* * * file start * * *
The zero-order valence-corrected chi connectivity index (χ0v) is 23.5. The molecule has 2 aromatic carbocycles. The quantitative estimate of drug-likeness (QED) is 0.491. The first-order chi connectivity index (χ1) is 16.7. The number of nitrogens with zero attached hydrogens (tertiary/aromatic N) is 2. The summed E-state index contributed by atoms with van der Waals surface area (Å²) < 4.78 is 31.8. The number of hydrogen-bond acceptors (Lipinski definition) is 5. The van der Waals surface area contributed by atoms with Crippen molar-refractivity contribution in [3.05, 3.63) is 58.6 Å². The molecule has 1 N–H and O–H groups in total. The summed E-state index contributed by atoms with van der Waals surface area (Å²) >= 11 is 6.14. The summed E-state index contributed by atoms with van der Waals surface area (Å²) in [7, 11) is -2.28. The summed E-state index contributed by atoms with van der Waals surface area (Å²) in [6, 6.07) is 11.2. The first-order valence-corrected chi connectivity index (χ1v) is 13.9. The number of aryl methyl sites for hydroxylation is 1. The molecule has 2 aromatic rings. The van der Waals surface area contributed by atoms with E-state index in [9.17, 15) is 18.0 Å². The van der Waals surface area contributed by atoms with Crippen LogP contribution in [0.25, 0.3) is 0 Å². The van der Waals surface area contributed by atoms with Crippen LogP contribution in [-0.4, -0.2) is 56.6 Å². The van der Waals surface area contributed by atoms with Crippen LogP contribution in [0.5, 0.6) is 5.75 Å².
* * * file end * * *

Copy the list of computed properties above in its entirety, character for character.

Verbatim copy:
The zero-order valence-corrected chi connectivity index (χ0v) is 23.5. The molecule has 2 aromatic carbocycles. The quantitative estimate of drug-likeness (QED) is 0.491. The first-order chi connectivity index (χ1) is 16.7. The number of nitrogens with zero attached hydrogens (tertiary/aromatic N) is 2. The summed E-state index contributed by atoms with van der Waals surface area (Å²) < 4.78 is 31.8. The number of hydrogen-bond acceptors (Lipinski definition) is 5. The van der Waals surface area contributed by atoms with Crippen molar-refractivity contribution in [3.05, 3.63) is 58.6 Å². The molecule has 1 N–H and O–H groups in total. The summed E-state index contributed by atoms with van der Waals surface area (Å²) >= 11 is 6.14. The summed E-state index contributed by atoms with van der Waals surface area (Å²) in [7, 11) is -2.28. The summed E-state index contributed by atoms with van der Waals surface area (Å²) in [6, 6.07) is 11.2. The first-order valence-corrected chi connectivity index (χ1v) is 13.9. The number of aryl methyl sites for hydroxylation is 1. The molecule has 2 aromatic rings. The van der Waals surface area contributed by atoms with E-state index in [9.17, 15) is 18.0 Å². The van der Waals surface area contributed by atoms with Crippen LogP contribution in [0.25, 0.3) is 0 Å². The van der Waals surface area contributed by atoms with Crippen LogP contribution in [-0.4, -0.2) is 56.6 Å². The van der Waals surface area contributed by atoms with Crippen LogP contribution in [0.5, 0.6) is 5.75 Å².